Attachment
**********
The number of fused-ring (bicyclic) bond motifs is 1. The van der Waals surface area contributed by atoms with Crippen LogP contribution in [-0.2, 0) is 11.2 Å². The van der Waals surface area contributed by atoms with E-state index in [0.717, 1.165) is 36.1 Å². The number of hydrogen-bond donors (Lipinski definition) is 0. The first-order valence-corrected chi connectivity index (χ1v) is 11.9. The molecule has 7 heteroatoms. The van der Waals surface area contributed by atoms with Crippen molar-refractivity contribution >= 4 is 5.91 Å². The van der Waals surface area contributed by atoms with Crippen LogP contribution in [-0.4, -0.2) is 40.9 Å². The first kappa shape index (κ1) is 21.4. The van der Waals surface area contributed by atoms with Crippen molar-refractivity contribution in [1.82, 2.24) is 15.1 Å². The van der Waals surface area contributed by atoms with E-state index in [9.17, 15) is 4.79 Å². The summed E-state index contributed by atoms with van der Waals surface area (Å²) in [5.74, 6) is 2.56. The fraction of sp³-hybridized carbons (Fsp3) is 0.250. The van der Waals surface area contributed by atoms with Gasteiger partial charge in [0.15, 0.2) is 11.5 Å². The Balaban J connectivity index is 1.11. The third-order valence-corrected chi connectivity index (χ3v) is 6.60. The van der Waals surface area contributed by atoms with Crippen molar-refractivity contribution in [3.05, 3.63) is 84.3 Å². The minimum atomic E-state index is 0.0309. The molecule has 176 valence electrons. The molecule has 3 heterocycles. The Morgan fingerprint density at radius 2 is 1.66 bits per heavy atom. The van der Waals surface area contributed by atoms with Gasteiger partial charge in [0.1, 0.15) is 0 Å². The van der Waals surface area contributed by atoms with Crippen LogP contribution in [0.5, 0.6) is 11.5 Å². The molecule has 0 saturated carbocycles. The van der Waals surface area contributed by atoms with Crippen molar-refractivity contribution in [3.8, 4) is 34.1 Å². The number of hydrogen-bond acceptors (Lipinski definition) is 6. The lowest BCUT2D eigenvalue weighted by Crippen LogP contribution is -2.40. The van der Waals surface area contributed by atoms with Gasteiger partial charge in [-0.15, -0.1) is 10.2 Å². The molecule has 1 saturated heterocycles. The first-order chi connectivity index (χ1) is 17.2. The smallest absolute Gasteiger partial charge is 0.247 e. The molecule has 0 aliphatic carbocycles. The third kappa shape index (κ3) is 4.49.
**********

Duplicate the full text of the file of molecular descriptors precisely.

The number of fused-ring (bicyclic) bond motifs is 1. The van der Waals surface area contributed by atoms with Crippen LogP contribution in [-0.2, 0) is 11.2 Å². The van der Waals surface area contributed by atoms with E-state index in [0.717, 1.165) is 36.1 Å². The number of hydrogen-bond donors (Lipinski definition) is 0. The first-order valence-corrected chi connectivity index (χ1v) is 11.9. The molecule has 7 heteroatoms. The van der Waals surface area contributed by atoms with Crippen molar-refractivity contribution >= 4 is 5.91 Å². The van der Waals surface area contributed by atoms with Crippen LogP contribution in [-0.4, -0.2) is 40.9 Å². The first kappa shape index (κ1) is 21.4. The van der Waals surface area contributed by atoms with Crippen molar-refractivity contribution in [1.82, 2.24) is 15.1 Å². The van der Waals surface area contributed by atoms with E-state index in [9.17, 15) is 4.79 Å². The summed E-state index contributed by atoms with van der Waals surface area (Å²) in [5.74, 6) is 2.56. The fraction of sp³-hybridized carbons (Fsp3) is 0.250. The van der Waals surface area contributed by atoms with Gasteiger partial charge in [0.15, 0.2) is 11.5 Å². The Balaban J connectivity index is 1.11. The third-order valence-corrected chi connectivity index (χ3v) is 6.60. The van der Waals surface area contributed by atoms with Crippen molar-refractivity contribution in [3.05, 3.63) is 84.3 Å². The minimum atomic E-state index is 0.0309. The molecule has 176 valence electrons. The molecule has 3 heterocycles. The Morgan fingerprint density at radius 2 is 1.66 bits per heavy atom. The van der Waals surface area contributed by atoms with Gasteiger partial charge in [0.1, 0.15) is 0 Å². The van der Waals surface area contributed by atoms with Crippen LogP contribution in [0.5, 0.6) is 11.5 Å². The molecule has 0 saturated carbocycles. The van der Waals surface area contributed by atoms with Crippen molar-refractivity contribution in [3.8, 4) is 34.1 Å². The number of hydrogen-bond acceptors (Lipinski definition) is 6. The lowest BCUT2D eigenvalue weighted by Crippen LogP contribution is -2.40. The van der Waals surface area contributed by atoms with Gasteiger partial charge in [-0.15, -0.1) is 10.2 Å². The molecule has 1 saturated heterocycles. The first-order chi connectivity index (χ1) is 17.2. The smallest absolute Gasteiger partial charge is 0.247 e. The molecule has 0 aliphatic carbocycles. The third kappa shape index (κ3) is 4.49.